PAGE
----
I base any changes I need to make to my diet or routines based on how I feel and what I accept for myself. If I feel sluggish I increase the red meat and cut out the sugars and carbs. I know I need to ramp up the workout if I look down and my belly sticks out further than my boobs. Seriously, that is my scale. And it is doctor approved.

When I go in for my physical my doctor does all the routine checks and tests. Then he asks me if I exercise, eat right or have any special plan that I follow. I told him my above plan. He literally laughed at me. He also told me it is working for me because I am very healthy for not really trying so keep it up.

Listening to my own body and accepting my “flaws” for what they are has made me pretty healthy and happy since college. I haven’t had body issues, eating issues, crash diets, overeating or depression related to my body. This is all I have to work with and I’m ok with it.

My point is that if I owned a scale or tv I might find myself subject to falling for some myth about what I should be or look like or some other “ideal”. I have freed myself from these things and have seen tremendous benefit.

Sometimes we listen to others way too much. If you are looking for a job figure out what it is that you want, not what others think you should do. If you love your job but others seem to think that you “can do better” tune them out, or better yet, get rid of the tv.

Listen to yourself not anyone else. Even if it seems unconventional, throw out what is not working for you and concentrate on what is making you happy. Not only will it eliminate some of the negativity that has been invading your space, it makes room for more positive to come in!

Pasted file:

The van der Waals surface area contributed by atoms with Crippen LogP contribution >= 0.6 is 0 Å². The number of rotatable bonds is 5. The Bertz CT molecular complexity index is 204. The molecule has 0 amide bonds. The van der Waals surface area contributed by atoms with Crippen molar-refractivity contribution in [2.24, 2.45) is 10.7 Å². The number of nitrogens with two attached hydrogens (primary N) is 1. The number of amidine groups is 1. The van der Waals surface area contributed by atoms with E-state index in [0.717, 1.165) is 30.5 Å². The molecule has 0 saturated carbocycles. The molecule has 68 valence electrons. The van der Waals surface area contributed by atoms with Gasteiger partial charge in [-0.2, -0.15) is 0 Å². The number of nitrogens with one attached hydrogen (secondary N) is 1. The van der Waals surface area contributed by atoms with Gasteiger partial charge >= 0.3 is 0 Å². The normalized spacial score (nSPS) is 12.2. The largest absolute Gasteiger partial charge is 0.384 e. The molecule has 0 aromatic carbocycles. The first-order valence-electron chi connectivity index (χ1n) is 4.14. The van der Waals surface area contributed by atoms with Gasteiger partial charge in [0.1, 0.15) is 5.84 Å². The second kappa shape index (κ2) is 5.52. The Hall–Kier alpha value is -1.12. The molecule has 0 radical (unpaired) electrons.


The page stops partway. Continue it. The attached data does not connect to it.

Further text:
Lisa K. McDonald, CPRW

Try a Little Tenderness

lexi lovingI am definitely a dog person.  No matter what my day it is made better with my dogs.  If I am having a horrible day they know.  That’s when they nuzzle and look up at me like, “Your day may be bad but you’re awesome.”  You just can’t beat that.

When my day is great – they make it better.  I think they know that too.  It is almost like they are saying, “Congratulations!  I think we should play to celebrate!”

I am also a big believer in gratitude.  Every day I give thanks for all that has come into my life, is in now and yet to come.  I also believe in kindness and positive behavior.

Have you ever told your dog or any dog that they are pretty?  If you are a dog person you know exactly what I am talking about.  They can be across the room and you tell them “you are a pretty boy” and what happens? They wag their tail.  They know.  They can sense your kindness and tenderness.  They accept it and it makes you feel good.

What I find amazing is people, even non dog people, are more willing and free to tell a dog that they are pretty before they would even consider giving themselves a compliment or nice word.

We do not praise or recognize ourselves enough. When was the last time you accomplished something and told yourself, “Self, you did good.”?  If you had to ask what year it was that is a bad sign.

Not only do we not tell ourselves that we did good, we also really, really stink at taking compliments.

Dogs aren’t like that.  When you tell them they are pretty they don’t turn around, put a paw over their snout and say, “oh no, I look like hell today and I know this collar makes me look fat.”  They just don’t do that.  They wag their tail in saying, “thank you.”  Simple.  The end. Period.

Try living a bit like your dog today.  Give kindness just because you are there and accept compliments with a simple thank you.  We all deserve a little tenderness.


Lisa K. McDonald, CPRW


As I wrote this I had the song from the title running through my head.  It is from one of my favorite movies of all time – bonus – can you name the artist and movie?  Double bonus – do you remember the scene?

Happy Complaining Is Still Complaining

mouth taped shutI read something the other day about trying an experiment – try going an entire day without complaining.  Seems being the key word here.